It’s no secret that many people turn to cycling after running. Many of our own customers, like Glenna Lampner, hung up their running shoes for cycling shoes. Others, like Maureen Fagan, supplement their running with cycling to minimize injuries. But, others, like Joshua Kline, take up running to supplement their cycling.
Cycling is great cross-training for runners. But, does it work the other way as well? Might cyclists consider picking up running? We read about one elite Norwegian cyclist who improved his time trial by adding high-intensity running to his routine. Check this out:
[This cyclist] chose to attempt to increase his preseason fitness compared to the preceding year by reducing his time on the bike and replacing a portion of that lost cycling time with high-intensity running. Specifically, between November and February, this athlete reduced his average monthly riding volume by 60 percent. Within this period he inserted two blocks of high-intensity interval run training… These intervals were performed at 90 to 95 percent of maximum heart rate.
You can read more details about the study here. What we’re most interested in are the results of the study.
…what this study does clearly demonstrate is that running is an effective form of cross-training for cyclists — at least when it’s done at a high intensity. These results, which were published in the Journal of Strength and Conditioning Research, suggest that cyclists who have trouble getting outdoors to train during the winter, and/or wish to reduce their training volume without sacrificing fitness, and/or need a mental break from turning the cranks would be well advised to ride less and replace a fraction of their easy riding with fast running.
Study aside, here are my thoughts:
Both sports require a lot of leg strength. They both tax the body cardiovascularly as well as muscularly. Stabilizing muscles play a role in keeping cyclists balanced on the bike and efficient through their pedal stroke; they are equally important in keeping runners upright and efficient in their running gait.
That said, cycling and running are also very different. As one article points out, cycling involves concentric muscle action, meaning that you’re contracting (shortening) your muscle. Running, however, involves a lot of “braking,” which is an eccentric muscle action. There are other differences too. Depending on the type of riding or running, different cardiovascular systems are being used.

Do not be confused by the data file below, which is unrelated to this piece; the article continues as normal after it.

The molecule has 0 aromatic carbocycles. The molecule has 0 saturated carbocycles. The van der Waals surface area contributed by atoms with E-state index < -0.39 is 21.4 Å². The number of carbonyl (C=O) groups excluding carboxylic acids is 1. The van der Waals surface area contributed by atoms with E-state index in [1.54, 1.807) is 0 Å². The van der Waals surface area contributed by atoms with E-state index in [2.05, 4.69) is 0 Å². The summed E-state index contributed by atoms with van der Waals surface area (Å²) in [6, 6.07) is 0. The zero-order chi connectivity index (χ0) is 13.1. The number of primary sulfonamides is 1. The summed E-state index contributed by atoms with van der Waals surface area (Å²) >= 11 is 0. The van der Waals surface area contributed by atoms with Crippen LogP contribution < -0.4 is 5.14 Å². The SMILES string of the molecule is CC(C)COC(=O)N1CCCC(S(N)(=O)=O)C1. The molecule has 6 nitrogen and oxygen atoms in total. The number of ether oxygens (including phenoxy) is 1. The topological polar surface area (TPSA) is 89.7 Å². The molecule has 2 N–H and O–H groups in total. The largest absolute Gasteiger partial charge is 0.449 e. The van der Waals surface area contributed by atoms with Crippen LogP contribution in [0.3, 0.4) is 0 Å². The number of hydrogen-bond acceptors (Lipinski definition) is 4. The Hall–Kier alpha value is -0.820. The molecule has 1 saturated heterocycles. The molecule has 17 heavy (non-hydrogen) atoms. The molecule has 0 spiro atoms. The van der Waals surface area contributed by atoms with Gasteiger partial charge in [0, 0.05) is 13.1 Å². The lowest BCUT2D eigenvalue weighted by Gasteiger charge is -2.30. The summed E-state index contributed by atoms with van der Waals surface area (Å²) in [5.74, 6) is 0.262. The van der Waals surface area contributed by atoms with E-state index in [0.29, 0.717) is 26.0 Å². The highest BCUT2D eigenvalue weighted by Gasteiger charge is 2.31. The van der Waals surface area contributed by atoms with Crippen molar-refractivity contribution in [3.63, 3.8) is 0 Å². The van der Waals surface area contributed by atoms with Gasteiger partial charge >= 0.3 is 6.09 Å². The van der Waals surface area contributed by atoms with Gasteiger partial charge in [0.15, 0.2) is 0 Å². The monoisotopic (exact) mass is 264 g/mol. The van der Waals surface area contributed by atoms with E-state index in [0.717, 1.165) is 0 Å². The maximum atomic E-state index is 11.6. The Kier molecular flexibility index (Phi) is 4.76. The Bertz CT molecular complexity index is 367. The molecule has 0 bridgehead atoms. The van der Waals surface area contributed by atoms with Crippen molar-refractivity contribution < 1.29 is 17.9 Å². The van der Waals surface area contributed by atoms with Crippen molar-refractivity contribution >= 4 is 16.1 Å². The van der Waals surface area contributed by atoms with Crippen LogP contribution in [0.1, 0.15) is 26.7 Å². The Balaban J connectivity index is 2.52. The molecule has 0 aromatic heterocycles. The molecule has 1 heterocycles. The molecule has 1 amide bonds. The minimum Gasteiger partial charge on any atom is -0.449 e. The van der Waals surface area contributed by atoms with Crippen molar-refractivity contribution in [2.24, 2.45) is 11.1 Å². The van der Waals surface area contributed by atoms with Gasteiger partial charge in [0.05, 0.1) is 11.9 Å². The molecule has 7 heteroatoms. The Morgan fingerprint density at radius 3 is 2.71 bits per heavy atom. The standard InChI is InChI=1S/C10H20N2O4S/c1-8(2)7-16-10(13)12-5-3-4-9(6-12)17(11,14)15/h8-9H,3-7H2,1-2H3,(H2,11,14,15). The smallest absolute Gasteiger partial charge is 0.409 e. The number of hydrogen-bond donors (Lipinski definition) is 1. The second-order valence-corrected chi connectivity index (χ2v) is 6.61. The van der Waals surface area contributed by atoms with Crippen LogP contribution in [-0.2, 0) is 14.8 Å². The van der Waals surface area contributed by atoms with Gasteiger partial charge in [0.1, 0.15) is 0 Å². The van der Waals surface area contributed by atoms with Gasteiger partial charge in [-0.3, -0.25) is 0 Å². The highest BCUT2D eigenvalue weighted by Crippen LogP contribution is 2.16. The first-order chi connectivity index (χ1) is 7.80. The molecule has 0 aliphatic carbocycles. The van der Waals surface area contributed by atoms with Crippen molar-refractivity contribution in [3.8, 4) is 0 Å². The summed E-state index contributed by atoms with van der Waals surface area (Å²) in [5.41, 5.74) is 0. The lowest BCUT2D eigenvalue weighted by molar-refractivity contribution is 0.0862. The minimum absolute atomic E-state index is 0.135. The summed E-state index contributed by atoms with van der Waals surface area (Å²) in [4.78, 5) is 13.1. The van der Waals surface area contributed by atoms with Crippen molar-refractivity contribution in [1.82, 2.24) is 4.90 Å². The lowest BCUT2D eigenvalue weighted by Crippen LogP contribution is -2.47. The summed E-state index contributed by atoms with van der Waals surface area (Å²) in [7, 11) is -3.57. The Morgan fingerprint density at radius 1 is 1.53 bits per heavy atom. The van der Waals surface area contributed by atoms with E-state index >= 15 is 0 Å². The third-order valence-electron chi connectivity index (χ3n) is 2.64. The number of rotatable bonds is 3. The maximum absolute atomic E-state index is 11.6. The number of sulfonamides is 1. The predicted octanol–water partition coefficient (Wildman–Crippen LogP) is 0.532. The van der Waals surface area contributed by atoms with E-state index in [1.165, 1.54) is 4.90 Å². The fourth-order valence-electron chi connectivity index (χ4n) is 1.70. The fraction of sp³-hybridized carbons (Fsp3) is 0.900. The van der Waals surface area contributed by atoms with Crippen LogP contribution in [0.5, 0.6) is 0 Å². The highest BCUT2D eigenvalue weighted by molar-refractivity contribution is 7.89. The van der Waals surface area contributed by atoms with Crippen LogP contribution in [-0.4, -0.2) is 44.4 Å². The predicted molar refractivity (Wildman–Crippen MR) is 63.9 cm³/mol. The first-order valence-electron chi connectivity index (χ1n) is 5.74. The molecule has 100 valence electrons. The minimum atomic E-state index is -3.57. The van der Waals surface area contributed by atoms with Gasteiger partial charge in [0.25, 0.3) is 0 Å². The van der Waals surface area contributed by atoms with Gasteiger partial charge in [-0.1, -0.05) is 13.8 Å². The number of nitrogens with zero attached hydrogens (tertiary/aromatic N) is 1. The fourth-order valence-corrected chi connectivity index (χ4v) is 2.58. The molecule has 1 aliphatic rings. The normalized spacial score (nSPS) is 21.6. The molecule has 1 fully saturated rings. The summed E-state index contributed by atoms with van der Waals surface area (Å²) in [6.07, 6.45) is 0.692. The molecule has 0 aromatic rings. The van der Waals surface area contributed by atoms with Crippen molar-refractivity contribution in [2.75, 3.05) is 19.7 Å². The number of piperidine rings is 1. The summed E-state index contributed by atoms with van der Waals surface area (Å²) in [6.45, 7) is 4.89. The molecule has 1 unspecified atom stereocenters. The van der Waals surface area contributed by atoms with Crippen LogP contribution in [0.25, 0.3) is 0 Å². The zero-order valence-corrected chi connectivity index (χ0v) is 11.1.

Differences aside, one reason that cyclists might be compelled to take up running is for the flexibility is offers – especially to those who travel. While it’s possible to travel with a bike, no one can deny the ease of a sport that requires only a pair of shoes.
Running offers a great opportunity to get to know a place, even if you’re only in town for a short business trip. Anything from a trail to an open road will do.
In severe weather or when pressed for time, you’ll certainly find a treadmill in your hotel gym. When time is an issue, you can get in an intense workout in a much shorter time.
Running can be hard on the body, which is why it is important to start slowly – and not just with speed.
A mistake a lot of people make is assuming that we are all born with an innate knowledge of how to run. Sadly, we are not. That’s why investing in a good running coach in the beginning can mean the difference between a lifetime of running and being injured on the sidelines.
Just like a proper bike fit allows you to ride faster and more efficiently, running with proper form will lessen the stress you put on your body and will allow you to go faster. Proper form, in cycling and running, will help you stay injury-free.
Running more slowly speed-wise is a good idea too. When people are new to running, I often advise them to run/walk. Start with walking three minutes and running two. If that feels good, then flip it around. Build up from there. Again, a running coach can help with this.
This run/walk approach is also helpful in keeping people in their “fat-burning zone,” which, if we’re honest, is why a lot of people consider running in the first place – to burn fat.
For those who are carrying extra pounds, it’s even more important to start slowly, to walk before you run. Running is harder on your joints than cycling or swimming. The closer you are to “race weight,” the better it is for your body. Attempting to start off running when overweight can lead to injury. Don’t be afraid to walk before you run!
For more on why cyclists might want to consider running, check out these articles:
- Running to Supplement Your Cycling?
- Run to Improve Your Cycling (and Vice Versa)
- Take a Break From Cycling
A bonus of cross-training with running is that you’re already set with a lot of what you need. A lot of gear you use for cycling also makes great running gear. Pockets in cycling garments are great for stashing nutrition on runs. The Sugoi Versa Jacket/Vest is one of my all-time favorite pieces for running throughout the winter and spring seasons.
Meet Higher Gear Customers who both run and ride, proving the two sports are not mutually exclusive:
Joy Sherrick is a two-time Boston-qualifier and a Boston Marathon 2013 survivor. She will be returning to run Boston in 2015. Joy runs, but she also bikes, swims, strength trains, practices yoga and plays soccer. She is a fitness coach and Higher Gear’s own fitness guru. She is also her IronMan husband‘s biggest cheerleader.